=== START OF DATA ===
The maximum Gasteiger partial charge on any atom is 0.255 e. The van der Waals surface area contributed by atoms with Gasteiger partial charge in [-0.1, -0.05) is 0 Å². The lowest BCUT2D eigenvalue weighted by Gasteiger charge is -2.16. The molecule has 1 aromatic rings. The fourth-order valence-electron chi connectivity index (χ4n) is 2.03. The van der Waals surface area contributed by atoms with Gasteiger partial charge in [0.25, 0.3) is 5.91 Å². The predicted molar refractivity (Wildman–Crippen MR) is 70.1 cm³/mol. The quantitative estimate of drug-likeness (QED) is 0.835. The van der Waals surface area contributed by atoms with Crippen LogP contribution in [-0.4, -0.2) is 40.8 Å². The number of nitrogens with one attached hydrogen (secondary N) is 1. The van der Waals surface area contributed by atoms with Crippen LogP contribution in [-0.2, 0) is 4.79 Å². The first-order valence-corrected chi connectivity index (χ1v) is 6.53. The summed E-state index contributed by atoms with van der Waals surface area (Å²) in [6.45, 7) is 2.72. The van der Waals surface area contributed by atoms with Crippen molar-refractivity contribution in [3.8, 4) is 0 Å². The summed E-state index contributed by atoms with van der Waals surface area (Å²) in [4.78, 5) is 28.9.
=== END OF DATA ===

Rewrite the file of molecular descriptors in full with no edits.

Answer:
The maximum Gasteiger partial charge on any atom is 0.255 e. The van der Waals surface area contributed by atoms with Gasteiger partial charge in [-0.1, -0.05) is 0 Å². The lowest BCUT2D eigenvalue weighted by Gasteiger charge is -2.16. The molecule has 1 aromatic rings. The fourth-order valence-electron chi connectivity index (χ4n) is 2.03. The van der Waals surface area contributed by atoms with Gasteiger partial charge in [0.25, 0.3) is 5.91 Å². The predicted molar refractivity (Wildman–Crippen MR) is 70.1 cm³/mol. The quantitative estimate of drug-likeness (QED) is 0.835. The van der Waals surface area contributed by atoms with Crippen LogP contribution in [-0.4, -0.2) is 40.8 Å². The number of nitrogens with one attached hydrogen (secondary N) is 1. The van der Waals surface area contributed by atoms with Crippen LogP contribution in [-0.2, 0) is 4.79 Å². The first-order valence-corrected chi connectivity index (χ1v) is 6.53. The summed E-state index contributed by atoms with van der Waals surface area (Å²) in [6.45, 7) is 2.72. The van der Waals surface area contributed by atoms with Crippen molar-refractivity contribution in [3.8, 4) is 0 Å². The summed E-state index contributed by atoms with van der Waals surface area (Å²) in [4.78, 5) is 28.9.